Scaling on AWS Part I: A Primer
Scaling an on-premise infrastructure is hard. You need to plan for peak capacity, wait for equipment to arrive, configure the hardware and software, and hope you get everything right the first time. You heard that deploying in the cloud can address these headaches. So either your boss or you shopped around and decided to give Amazon Web Services (AWS) a try.
Now it’s your job to scale this AWS infrastructure properly and you wonder if there are any best practices or general guidelines when it comes to scaling on AWS. I wrote this blog series with the intention to provide just that. Scaling on AWS is indeed simple compared to traditional infrastructure if you know the relevant AWS services and provision them as you need them. I will walk through a scaling example as an application developer and discuss not only why I introduced certain AWS services into my architecture but also the motivation behind the decisions. Let the adventure begin!
AWS Background Knowledge
Before going through a scaling example, let’s see how AWS global infrastructure is designed to support highly scalable workloads.
Starting from a high-level view of AWS infrastructure, the first thing to notice are regions. Regions are physical geographical locations where AWS has clusters of data centers.
Currently, AWS has 11 regions. And we’ll be adding five more: (Korea, India, Ohio, UK, and a second region in China). Customers may choose a region based on several criteria:
- Proximity to end user
- Data regulatory requirements
- Expansion strategy
- Service availability
In addition, AWS has made it easy to migrate your application and data across regions. With a utility billing model and the tools and services to help you migrate between regions, you have a lot of options when you need to relocate or right-size existing AWS infrastructure later on.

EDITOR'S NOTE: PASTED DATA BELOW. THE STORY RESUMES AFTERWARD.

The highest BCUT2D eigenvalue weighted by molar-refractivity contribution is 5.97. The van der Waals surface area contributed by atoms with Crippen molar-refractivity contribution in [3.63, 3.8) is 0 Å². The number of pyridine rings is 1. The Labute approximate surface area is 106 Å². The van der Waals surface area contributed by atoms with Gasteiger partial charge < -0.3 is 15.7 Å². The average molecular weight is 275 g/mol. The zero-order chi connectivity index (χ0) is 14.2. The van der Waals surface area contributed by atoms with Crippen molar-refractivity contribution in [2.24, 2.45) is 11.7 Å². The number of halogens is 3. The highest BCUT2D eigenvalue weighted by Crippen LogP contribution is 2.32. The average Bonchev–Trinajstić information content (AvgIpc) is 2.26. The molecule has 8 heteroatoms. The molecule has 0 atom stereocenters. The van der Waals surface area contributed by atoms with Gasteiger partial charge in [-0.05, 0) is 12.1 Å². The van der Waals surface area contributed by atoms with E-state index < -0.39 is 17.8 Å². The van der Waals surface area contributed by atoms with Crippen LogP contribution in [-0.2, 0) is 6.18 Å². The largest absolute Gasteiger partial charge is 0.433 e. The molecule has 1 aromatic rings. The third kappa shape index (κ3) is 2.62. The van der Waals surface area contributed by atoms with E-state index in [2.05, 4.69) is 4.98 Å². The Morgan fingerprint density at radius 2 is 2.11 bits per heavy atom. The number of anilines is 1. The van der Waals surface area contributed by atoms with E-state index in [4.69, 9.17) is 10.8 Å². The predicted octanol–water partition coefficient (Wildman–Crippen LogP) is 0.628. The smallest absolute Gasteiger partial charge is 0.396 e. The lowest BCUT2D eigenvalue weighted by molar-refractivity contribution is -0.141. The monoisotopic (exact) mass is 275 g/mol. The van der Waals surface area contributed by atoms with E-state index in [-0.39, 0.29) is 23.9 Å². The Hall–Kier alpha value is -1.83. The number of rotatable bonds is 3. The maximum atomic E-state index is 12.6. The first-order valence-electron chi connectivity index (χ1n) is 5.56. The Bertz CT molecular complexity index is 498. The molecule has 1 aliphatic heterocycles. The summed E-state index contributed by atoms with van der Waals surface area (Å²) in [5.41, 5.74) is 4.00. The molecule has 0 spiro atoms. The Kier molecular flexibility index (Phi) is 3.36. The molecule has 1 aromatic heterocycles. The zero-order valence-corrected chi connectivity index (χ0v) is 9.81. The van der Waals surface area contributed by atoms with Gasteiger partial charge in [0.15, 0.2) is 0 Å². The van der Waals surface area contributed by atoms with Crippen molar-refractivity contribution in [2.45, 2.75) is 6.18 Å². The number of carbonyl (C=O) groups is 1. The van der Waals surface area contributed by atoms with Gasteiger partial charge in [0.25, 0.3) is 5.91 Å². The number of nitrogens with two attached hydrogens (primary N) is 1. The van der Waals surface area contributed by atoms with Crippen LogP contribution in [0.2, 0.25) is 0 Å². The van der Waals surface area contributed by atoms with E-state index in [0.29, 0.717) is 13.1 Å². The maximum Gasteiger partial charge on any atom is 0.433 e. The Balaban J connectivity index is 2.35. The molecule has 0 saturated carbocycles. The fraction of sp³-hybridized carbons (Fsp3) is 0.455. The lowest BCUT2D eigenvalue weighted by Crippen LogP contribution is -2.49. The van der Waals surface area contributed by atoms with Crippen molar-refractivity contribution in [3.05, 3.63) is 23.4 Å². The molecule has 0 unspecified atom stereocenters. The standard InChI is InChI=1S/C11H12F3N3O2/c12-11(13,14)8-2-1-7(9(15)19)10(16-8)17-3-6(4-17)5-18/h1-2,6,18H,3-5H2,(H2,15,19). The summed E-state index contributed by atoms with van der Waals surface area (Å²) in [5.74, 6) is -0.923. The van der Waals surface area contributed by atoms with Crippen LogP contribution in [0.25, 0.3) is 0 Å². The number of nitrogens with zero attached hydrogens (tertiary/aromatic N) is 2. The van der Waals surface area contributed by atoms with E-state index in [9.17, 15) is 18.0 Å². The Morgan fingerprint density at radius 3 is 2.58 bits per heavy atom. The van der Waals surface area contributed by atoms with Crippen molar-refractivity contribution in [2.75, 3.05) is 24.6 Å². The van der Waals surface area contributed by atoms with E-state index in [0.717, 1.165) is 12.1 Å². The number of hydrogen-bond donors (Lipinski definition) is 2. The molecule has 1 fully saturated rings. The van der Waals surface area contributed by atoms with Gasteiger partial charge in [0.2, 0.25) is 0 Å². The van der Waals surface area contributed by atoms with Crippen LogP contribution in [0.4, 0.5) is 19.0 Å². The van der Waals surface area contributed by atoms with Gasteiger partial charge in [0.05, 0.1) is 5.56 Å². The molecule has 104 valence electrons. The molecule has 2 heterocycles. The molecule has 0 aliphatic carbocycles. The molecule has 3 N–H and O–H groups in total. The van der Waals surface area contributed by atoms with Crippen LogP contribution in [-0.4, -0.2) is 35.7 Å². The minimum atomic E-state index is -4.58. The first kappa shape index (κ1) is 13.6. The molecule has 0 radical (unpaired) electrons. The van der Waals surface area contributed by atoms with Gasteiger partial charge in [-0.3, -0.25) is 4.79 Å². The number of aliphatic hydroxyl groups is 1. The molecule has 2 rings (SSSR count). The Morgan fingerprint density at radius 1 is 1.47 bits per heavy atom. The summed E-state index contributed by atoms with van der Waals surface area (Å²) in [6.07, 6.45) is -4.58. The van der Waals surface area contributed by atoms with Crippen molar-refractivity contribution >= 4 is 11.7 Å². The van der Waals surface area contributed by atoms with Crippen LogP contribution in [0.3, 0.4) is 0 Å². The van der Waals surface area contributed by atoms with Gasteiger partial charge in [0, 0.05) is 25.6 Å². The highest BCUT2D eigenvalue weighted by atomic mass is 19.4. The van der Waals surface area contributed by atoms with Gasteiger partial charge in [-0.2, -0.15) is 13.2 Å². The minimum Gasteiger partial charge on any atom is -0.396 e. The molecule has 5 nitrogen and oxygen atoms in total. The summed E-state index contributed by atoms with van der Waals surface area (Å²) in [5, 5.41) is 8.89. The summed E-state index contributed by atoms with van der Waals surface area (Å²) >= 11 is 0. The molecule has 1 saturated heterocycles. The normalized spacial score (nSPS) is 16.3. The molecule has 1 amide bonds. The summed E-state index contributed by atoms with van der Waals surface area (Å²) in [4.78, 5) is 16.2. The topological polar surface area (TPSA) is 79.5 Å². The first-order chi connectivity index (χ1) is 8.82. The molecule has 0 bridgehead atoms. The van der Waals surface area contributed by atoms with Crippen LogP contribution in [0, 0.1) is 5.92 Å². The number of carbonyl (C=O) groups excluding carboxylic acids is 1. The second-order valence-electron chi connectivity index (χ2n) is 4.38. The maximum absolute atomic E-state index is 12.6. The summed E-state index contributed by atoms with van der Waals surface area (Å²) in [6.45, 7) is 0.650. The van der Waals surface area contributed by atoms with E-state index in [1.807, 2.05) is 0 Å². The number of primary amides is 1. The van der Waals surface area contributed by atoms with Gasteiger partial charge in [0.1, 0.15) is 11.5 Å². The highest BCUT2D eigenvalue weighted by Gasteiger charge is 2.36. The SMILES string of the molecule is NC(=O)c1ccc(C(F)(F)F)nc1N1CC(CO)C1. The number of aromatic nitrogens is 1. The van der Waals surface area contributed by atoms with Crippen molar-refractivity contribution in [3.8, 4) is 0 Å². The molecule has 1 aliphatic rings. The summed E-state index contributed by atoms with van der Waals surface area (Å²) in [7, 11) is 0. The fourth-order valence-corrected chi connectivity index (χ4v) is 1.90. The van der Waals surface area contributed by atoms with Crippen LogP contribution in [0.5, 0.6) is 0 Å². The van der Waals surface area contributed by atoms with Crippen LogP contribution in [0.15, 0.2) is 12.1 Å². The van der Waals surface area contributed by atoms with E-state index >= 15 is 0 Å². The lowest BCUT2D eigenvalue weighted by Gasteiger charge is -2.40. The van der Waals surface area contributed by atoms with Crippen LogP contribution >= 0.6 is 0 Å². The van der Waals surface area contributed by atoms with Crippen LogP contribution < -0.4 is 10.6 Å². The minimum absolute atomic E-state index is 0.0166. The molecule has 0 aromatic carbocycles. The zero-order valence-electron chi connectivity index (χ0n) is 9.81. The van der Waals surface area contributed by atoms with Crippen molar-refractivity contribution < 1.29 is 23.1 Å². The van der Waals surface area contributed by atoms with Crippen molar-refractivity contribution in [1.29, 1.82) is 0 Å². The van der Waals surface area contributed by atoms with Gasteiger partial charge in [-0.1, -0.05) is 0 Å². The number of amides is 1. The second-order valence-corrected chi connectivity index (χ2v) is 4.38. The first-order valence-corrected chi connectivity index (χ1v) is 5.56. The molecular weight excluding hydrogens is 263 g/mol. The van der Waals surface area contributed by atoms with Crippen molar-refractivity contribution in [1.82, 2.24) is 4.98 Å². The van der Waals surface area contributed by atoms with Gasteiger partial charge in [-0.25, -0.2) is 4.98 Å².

In general, it is desirable to deploy in a region closest to your end users to decrease network latency. For my application, I will assume a potential user base spread across North America. AWS has three regions in North America: N. Virginia, N. California, or Oregon. I will deploy in Oregon since it is a little cheaper and close to where I live.
Inside a region, there are two or more Availability Zones, also commonly referred to as AZs. AZs are independent clusters of data centers designed to be insulated from failures in other AZs. AZs use independent power grids, sit on different fault lines and flood plains, and provide single digit millisecond connectivity to other AZs in the same region.
While architecting for high availability may not be critical when you first get started on AWS, you eventually want to deploy your application over multiple AZs so it can withstand various types of failures — including rare location outages. Just remember that the AWS infrastructure supports highly available architectures and we’ll revisit this topic in a future blog post.
Overview of the AWS Platform
Since 2006, AWS has grown into a rich set of services that act as building blocks to help you construct a scalable, cost-efficient, and secure infrastructure. The following diagram shows broad categories of AWS services.
Global Infrastructure includes regions and Availability Zones that we just discussed. This global footprint gives you the ability to deploy near your customers and migrate your workload as needed.
On top of global infrastructure, AWS has services in compute, storage, networking, and security and administration. Using services in these core categories, you can launch EC2 instances, (Amazon EC2) which are analogous to virtual machines, secure and monitor AWS resources (AWS Identity and Access Management or IAM, Amazon CloudWatch), and define unique network topologies (Amazon VPC). These services let you build a virtual data center in the AWS cloud.